The question, again, is what comes next?

There are ominous signs that the opposition would be receiving advanced arms and probably other forms of military assistance to improve its standing on the ground.

Even if that is partly meant to be a warning to the Syrian government, it remains ill advised and a counterproductive escalation.

No amount of military support will, at this stage in the battle, tilt the balance in the opposition’s favour, but it will prolong the fighting and aggravate the situation tremendously.

The number of Syrian deaths, now standing at 150,000, and that of Syrians displaced and refugees, now in the millions, will continue to rise, and so will the destruction of the country.

This war will last for years, particularly when external supporters continue to pour oil on fire and feed extremism and sectarian hatred.

But that should not mean that the non-terrorist opposition should be left exposed in the face of the ruthless military might of the Assad forces. There must be other options to explore.

Maybe the Geneva II diplomatic promise, no matter how faint, should be retried.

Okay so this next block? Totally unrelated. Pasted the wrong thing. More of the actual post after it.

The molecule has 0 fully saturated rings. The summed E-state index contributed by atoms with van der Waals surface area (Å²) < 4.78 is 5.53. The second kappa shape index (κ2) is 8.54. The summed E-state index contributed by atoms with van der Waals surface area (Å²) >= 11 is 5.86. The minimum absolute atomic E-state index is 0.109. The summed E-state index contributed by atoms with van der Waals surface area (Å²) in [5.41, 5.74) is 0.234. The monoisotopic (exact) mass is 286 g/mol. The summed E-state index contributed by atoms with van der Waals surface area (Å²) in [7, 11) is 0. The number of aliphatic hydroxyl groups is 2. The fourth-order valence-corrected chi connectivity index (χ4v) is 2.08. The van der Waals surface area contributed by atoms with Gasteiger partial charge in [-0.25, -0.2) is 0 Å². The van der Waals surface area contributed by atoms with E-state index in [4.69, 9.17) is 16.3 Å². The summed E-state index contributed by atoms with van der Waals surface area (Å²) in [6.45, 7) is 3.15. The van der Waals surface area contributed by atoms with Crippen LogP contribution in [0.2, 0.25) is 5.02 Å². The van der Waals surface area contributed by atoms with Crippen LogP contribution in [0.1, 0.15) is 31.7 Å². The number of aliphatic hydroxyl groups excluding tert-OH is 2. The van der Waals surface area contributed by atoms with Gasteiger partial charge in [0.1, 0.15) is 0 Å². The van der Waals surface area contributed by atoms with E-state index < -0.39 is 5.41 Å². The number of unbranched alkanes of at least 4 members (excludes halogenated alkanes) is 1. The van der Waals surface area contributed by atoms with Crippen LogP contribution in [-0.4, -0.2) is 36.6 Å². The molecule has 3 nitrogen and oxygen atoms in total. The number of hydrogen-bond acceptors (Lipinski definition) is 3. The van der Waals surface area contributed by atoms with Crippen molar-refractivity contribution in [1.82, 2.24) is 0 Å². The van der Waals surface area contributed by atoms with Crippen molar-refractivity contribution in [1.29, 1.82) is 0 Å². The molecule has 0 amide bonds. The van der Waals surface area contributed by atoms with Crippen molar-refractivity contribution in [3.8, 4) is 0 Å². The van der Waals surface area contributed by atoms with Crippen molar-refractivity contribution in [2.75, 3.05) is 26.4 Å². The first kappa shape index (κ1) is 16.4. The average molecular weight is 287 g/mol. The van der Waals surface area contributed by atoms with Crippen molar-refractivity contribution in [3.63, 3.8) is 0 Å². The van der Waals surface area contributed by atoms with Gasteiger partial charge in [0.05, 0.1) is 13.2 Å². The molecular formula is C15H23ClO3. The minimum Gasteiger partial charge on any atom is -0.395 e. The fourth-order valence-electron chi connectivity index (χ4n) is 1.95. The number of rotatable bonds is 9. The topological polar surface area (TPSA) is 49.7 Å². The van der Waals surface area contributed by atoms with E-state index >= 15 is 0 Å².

The foreign actors, the US and the Europeans on one side, Russia and other regional powers, on the other, should convince their Syrian allies to demonstrate flexibility and allow some political compromise.

It is clear that this war is not going to be settled on the ground any time soon. It will go on endlessly, destroying Syria, and it will eventually spread in the region and cause vast damage.

This war should be stopped so that the suffering of the Syrian people can come to an end, too, and the Syrian refugees should be allowed to return home and reconstruct their shattered lives.

This is a pressing regional and international responsibility that all will have to share.

If those concerned do not take it seriously, we will all pay for our carelessness and indifference.

Continued killing in Syria is not just proof of a gross regional and international moral and political failure; it is complicity as well.